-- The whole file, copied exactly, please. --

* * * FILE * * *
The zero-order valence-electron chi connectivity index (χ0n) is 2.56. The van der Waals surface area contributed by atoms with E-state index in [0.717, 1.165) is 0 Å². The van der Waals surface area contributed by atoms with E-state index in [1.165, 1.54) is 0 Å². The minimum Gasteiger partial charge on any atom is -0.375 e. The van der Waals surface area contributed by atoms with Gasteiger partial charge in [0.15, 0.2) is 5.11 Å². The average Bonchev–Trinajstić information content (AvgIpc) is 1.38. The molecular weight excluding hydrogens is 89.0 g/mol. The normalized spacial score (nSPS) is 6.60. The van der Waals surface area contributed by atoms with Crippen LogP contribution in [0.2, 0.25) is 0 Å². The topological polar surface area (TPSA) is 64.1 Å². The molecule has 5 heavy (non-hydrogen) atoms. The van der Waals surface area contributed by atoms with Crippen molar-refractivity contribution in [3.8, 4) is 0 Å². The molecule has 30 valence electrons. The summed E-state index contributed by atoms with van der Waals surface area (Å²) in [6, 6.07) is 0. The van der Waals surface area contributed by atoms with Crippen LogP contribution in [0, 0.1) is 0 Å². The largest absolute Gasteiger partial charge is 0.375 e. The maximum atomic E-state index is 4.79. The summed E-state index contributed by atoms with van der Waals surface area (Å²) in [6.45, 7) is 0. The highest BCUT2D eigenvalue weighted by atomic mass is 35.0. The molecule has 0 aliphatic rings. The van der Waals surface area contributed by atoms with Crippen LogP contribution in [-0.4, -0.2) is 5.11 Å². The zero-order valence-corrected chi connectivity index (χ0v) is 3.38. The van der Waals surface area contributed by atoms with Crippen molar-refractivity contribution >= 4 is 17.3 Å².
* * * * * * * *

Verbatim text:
The zero-order valence-electron chi connectivity index (χ0n) is 2.56. The van der Waals surface area contributed by atoms with E-state index in [0.717, 1.165) is 0 Å². The van der Waals surface area contributed by atoms with E-state index in [1.165, 1.54) is 0 Å². The minimum Gasteiger partial charge on any atom is -0.375 e. The van der Waals surface area contributed by atoms with Gasteiger partial charge in [0.15, 0.2) is 5.11 Å². The average Bonchev–Trinajstić information content (AvgIpc) is 1.38. The molecular weight excluding hydrogens is 89.0 g/mol. The normalized spacial score (nSPS) is 6.60. The van der Waals surface area contributed by atoms with Crippen LogP contribution in [0.2, 0.25) is 0 Å². The topological polar surface area (TPSA) is 64.1 Å². The molecule has 5 heavy (non-hydrogen) atoms. The van der Waals surface area contributed by atoms with Crippen molar-refractivity contribution in [3.8, 4) is 0 Å². The molecule has 30 valence electrons. The summed E-state index contributed by atoms with van der Waals surface area (Å²) in [6, 6.07) is 0. The van der Waals surface area contributed by atoms with Crippen LogP contribution in [0, 0.1) is 0 Å². The largest absolute Gasteiger partial charge is 0.375 e. The maximum atomic E-state index is 4.79. The summed E-state index contributed by atoms with van der Waals surface area (Å²) in [6.45, 7) is 0. The highest BCUT2D eigenvalue weighted by atomic mass is 35.0. The molecule has 0 aliphatic rings. The van der Waals surface area contributed by atoms with Crippen LogP contribution in [-0.4, -0.2) is 5.11 Å². The zero-order valence-corrected chi connectivity index (χ0v) is 3.38. The van der Waals surface area contributed by atoms with Crippen molar-refractivity contribution >= 4 is 17.3 Å².